The Jean Albano Gallery presented a full court tribute to the beloved and accomplished artist Margaret Wharton (1943-2014) who was known for her long interest in clever and beautiful de-constructed chairs of great inventiveness and complexity. Her craft and skill were irreproachable, and her many accomplishments included being one of the founding members of the pivotal Chicago women’s collaborative Artemisia Gallery, 1973 – 2003. During its life Artemisia Gallery supported and exhibited local, national and international women artists, presenting cutting edge art of hundreds of artists.
Space travel was not necessarily on everyone’s mind as they walked through these earth-bound exhibits, but space art was a focus for the artist Eduardo Kac, with Galerie Charlot, Paris, who featured an installation concerned with an event that he had planned and negotiated for ten years before it reached fruition. This art, Inner Telescope Video, was highly remarkable – not for the actual art itself, which was modest, but for the concept, the deep thought process and the audacity of the idea which he finally brought to fruition.
Two main elements of the installation consisted of the display of an unspectacular paper sculpture homed inside of a simple, well-crafted box, and a video. The video initially seemed of mild interest to this viewer as a puzzle to solve – what programs and manipulations were used to create the illusion of this paper object floating in space.
Then Mr. Kac appeared to explain that this was no trick or illusion, that it was an actual video of the sculpture floating in gravity-free space, with an amazing view of earth through the spacecraft window.
The fascinating backstory unfolded. Kac was quick to point out that this was not a conceptual piece, but that space art was the focus for this work. He was fascinated with the idea that the situation of zero gravity caused special circumstances to exist; common experiences are gone and semantics that we anticipate have changed.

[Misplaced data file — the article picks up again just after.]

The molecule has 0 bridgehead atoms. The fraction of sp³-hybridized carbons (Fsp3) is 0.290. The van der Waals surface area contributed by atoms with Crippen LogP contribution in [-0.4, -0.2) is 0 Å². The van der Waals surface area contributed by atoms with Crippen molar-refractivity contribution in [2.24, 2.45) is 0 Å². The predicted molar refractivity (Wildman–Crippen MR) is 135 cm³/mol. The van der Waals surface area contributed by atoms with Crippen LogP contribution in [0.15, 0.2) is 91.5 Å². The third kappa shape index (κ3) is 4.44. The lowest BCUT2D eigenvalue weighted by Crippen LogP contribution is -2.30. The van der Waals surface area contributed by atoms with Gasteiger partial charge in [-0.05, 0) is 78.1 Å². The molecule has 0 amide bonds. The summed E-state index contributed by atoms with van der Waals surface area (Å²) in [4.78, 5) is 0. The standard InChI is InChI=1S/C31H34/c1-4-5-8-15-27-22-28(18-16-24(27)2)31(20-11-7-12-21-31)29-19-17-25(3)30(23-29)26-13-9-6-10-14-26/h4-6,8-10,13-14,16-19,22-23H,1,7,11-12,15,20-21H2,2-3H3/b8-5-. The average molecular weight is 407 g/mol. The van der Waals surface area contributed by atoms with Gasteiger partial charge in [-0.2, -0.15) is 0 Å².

Kac realized two things: first, that art is inseparable from human function; that it is and always has been and will continue to be a present aspect of our humanity. Second, that heading into space is simply inevitable now that we have already started on this path which will soon involve ever increasing numbers of humankind. In fact, Russia has been shuttling ‘guests’ to our shared space station for years, and NASA recently approved the trip for three American businessmen.
And so, Eduardo Kac set himself the task of designing an artwork for his endeavor, systematically working with the International Space Station to devise a plan, and recruiting an astronaut to work with him on the project. Permission requests, proposal development and preparations were finally approved and the agreement for the project was sealed. Kac gave the French astronaut, Thomas Pesquet, instructions on how exactly to prepare the sculpture from a single piece of paper already onboard the craft and then release and monitor the object as it moved through the space vehicle, being filmed. After ten years of work this art was born in space, and it was a first.